Winning providers will be expected to report on the outcomes to evidence how they are achieving the social value and sustainable outcomes they propose to deliver throughout the contract. We will monitor progress, reporting on achievements and sharing best practice with other suppliers, staff and key stakeholders. Monitoring the social and sustainable value delivered and working with providers on these aspects of their bids will be useful in producing new ideas that can be incorporated into future procurements.

Increasing the capacity of our local supply market

We believe that the more we spend on Belfast based suppliers, the more our residents will be able to benefit. Research indicates that strengthening the ability of SMEs and the Community and Voluntary and Social Enterprise sector (CVSE) to compete with multi-nationals and or other larger enterprises may result in improved economic growth and resilience, supporting a region’s ability to better withstand business and economic shocks. Our approach is about boosting local competitiveness not about sheltering local businesses from competition.

We will build on the good practices already established in our processes to support and develop our local supply base by ensuring improved awareness of opportunities, advice and guidance and removal of any barriers to tender. This is our offer to local businesses. Our ask of them is that they provide good quality employment and work with us to ensure that our target groups benefit. We will do this by:

Understanding demand, impact and the supply chain

We will undertake a review of historical annual spend and establish a baseline for Belfast, including an analysis of where council money spent goes geographically, the profile of the suppliers, and wider local economic, social and environmental impact.

Adjusting our approach

We will develop focused and targeted approaches to bid for procurement opportunities and grow a local supply base in areas of under-representation. We are committed to exploring opportunities for supporting the development of co-operatives or new businesses to meet that untapped demand.

We will develop a social enterprise action plan to support and grow the sector in Belfast.

Removing barriers

Over the course of this strategy, we are committed to ensuring that we remove barriers to procurement and increase the capacity of underrepresented suppliers to compete, including:

  • dividing contracts into lots, so that there is more opportunity for SME organisations to bid. And in accordance with relevant legislation ensure the minimum financial turnover required does not exceed twice the estimated contract value;
  • ensuring we only ask the minimum, proportionate number of quality (award) questions to establish a bidder’s ability and proposals to deliver a contract;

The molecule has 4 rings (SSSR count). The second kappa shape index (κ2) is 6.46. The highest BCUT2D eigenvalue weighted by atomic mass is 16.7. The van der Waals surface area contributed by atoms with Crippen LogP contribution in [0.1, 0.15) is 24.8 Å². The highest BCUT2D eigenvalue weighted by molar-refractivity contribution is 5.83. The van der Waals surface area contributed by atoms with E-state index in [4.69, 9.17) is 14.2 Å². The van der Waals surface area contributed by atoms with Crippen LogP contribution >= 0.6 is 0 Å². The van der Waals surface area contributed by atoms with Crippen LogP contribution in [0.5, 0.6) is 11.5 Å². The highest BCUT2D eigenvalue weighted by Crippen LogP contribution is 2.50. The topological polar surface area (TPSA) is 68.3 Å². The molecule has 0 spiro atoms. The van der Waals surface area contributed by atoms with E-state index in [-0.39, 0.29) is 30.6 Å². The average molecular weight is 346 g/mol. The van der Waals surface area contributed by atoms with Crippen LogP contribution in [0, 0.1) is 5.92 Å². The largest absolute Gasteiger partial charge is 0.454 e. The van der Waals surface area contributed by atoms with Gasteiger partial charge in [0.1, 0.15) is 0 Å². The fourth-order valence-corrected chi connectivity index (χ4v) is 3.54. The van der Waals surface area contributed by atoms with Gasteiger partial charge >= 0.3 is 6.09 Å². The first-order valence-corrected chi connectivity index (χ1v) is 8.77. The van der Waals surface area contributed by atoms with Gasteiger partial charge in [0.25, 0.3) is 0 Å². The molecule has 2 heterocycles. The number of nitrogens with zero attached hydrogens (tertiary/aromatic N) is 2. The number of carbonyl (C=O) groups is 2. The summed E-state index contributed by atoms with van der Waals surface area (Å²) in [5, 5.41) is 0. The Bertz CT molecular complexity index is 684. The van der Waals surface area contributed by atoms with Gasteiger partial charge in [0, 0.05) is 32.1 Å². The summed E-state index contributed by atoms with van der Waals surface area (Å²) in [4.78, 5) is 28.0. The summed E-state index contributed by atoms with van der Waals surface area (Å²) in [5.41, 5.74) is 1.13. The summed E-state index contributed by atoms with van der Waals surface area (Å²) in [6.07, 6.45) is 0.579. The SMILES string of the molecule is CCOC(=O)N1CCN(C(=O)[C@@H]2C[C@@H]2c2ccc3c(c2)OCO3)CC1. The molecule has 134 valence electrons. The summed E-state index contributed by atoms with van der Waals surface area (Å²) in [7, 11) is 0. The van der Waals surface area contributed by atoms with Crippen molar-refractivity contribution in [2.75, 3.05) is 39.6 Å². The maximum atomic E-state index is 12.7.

• ensuring that we provide advice and guidance on our procurement processes;
  • facilitating learning amongst suppliers and
  • encouraging local businesses to engage in tenders for council contracts though publishing a forward plan of tender opportunities. And where appropriate offering pre-tender ‘meet the buyer’ local market engagement sessions.

Our actions to make this happen

Year one

Social value

  • Collaborate with other organisations with the same aspirations to develop a costs benefits approach to social value tendering.
  • Examine options and seek agreement on the council’s preferred approach on the status placed on social value and positive environmental outcomes in relation to other more traditional procurement considerations within the tendering process. For example in relation to cost, quality and experience.
  • Develop a draft framework and social value calculator and a category applicability matrix and test.
  • Develop accompanying policies and procedures.
  • Pilot implementation of draft framework through two council procurement contracts (to be agreed) and develop case studies for future.

Local supply market

  • Develop a social enterprise action plan.
  • Continue to collate learning from best tender practice in the council and in the market.
  • Undertake a review of historical annual spend over a three year period and establish a baseline for Belfast, including an analysis of direct and indirect beneficiaries.
  • Map our future procurement needs against the market.
  • Refresh the supplier database to make it easier to find local suppliers.
  • Agree procurement data collection model.

Year two

  • Launch Social Value Procurement Toolkit and test in market.
  • Run training and capacity building events with required council officers.